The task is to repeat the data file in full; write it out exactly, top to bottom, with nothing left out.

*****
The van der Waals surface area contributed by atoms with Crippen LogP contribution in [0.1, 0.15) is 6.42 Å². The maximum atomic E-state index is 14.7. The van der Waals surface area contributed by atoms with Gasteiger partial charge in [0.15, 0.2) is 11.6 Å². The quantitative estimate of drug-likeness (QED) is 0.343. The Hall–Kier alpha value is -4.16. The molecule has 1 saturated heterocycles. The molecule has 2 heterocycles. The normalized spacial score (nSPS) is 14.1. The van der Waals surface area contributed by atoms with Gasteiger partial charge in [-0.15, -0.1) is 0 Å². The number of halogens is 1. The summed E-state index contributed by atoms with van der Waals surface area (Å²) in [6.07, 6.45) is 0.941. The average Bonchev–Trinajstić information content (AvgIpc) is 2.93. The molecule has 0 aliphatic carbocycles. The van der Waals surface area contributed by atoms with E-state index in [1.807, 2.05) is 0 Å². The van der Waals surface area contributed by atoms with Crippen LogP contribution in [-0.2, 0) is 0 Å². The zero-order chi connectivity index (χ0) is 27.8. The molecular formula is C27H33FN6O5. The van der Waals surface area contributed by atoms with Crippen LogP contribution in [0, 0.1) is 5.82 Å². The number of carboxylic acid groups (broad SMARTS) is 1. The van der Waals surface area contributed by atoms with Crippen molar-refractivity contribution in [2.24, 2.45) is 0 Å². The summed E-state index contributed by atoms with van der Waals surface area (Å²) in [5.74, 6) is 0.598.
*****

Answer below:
The van der Waals surface area contributed by atoms with Crippen LogP contribution in [0.1, 0.15) is 6.42 Å². The maximum atomic E-state index is 14.7. The van der Waals surface area contributed by atoms with Gasteiger partial charge in [0.15, 0.2) is 11.6 Å². The quantitative estimate of drug-likeness (QED) is 0.343. The Hall–Kier alpha value is -4.16. The molecule has 1 saturated heterocycles. The molecule has 2 heterocycles. The normalized spacial score (nSPS) is 14.1. The van der Waals surface area contributed by atoms with Gasteiger partial charge in [-0.15, -0.1) is 0 Å². The number of halogens is 1. The summed E-state index contributed by atoms with van der Waals surface area (Å²) in [6.07, 6.45) is 0.941. The average Bonchev–Trinajstić information content (AvgIpc) is 2.93. The molecule has 0 aliphatic carbocycles. The van der Waals surface area contributed by atoms with E-state index in [1.807, 2.05) is 0 Å². The van der Waals surface area contributed by atoms with Crippen LogP contribution in [-0.2, 0) is 0 Å². The zero-order chi connectivity index (χ0) is 27.8. The molecular formula is C27H33FN6O5. The van der Waals surface area contributed by atoms with Crippen LogP contribution in [0, 0.1) is 5.82 Å². The number of carboxylic acid groups (broad SMARTS) is 1. The van der Waals surface area contributed by atoms with Crippen molar-refractivity contribution in [2.24, 2.45) is 0 Å². The summed E-state index contributed by atoms with van der Waals surface area (Å²) in [5.74, 6) is 0.598.